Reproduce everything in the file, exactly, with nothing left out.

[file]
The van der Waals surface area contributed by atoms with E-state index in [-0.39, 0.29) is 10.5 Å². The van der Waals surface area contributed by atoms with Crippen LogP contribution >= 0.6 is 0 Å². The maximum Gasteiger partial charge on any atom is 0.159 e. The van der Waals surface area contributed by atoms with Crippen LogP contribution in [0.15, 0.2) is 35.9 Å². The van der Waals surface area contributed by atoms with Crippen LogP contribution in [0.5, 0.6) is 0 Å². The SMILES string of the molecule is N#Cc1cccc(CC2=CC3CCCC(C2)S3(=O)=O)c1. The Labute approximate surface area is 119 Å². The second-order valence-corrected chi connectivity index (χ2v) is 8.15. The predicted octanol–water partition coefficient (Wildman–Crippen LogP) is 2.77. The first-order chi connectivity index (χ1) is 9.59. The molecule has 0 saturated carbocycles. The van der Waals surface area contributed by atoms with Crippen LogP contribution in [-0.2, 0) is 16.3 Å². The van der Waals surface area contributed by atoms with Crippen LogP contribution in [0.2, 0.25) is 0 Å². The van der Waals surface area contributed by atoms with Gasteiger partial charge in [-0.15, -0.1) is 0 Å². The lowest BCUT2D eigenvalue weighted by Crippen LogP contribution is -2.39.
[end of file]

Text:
The van der Waals surface area contributed by atoms with E-state index in [-0.39, 0.29) is 10.5 Å². The van der Waals surface area contributed by atoms with Crippen LogP contribution >= 0.6 is 0 Å². The maximum Gasteiger partial charge on any atom is 0.159 e. The van der Waals surface area contributed by atoms with Crippen LogP contribution in [0.15, 0.2) is 35.9 Å². The van der Waals surface area contributed by atoms with Crippen LogP contribution in [0.5, 0.6) is 0 Å². The SMILES string of the molecule is N#Cc1cccc(CC2=CC3CCCC(C2)S3(=O)=O)c1. The Labute approximate surface area is 119 Å². The second-order valence-corrected chi connectivity index (χ2v) is 8.15. The predicted octanol–water partition coefficient (Wildman–Crippen LogP) is 2.77. The first-order chi connectivity index (χ1) is 9.59. The molecule has 0 saturated carbocycles. The van der Waals surface area contributed by atoms with Crippen LogP contribution in [-0.2, 0) is 16.3 Å². The van der Waals surface area contributed by atoms with Crippen LogP contribution in [0.2, 0.25) is 0 Å². The van der Waals surface area contributed by atoms with Gasteiger partial charge in [-0.15, -0.1) is 0 Å². The lowest BCUT2D eigenvalue weighted by Crippen LogP contribution is -2.39.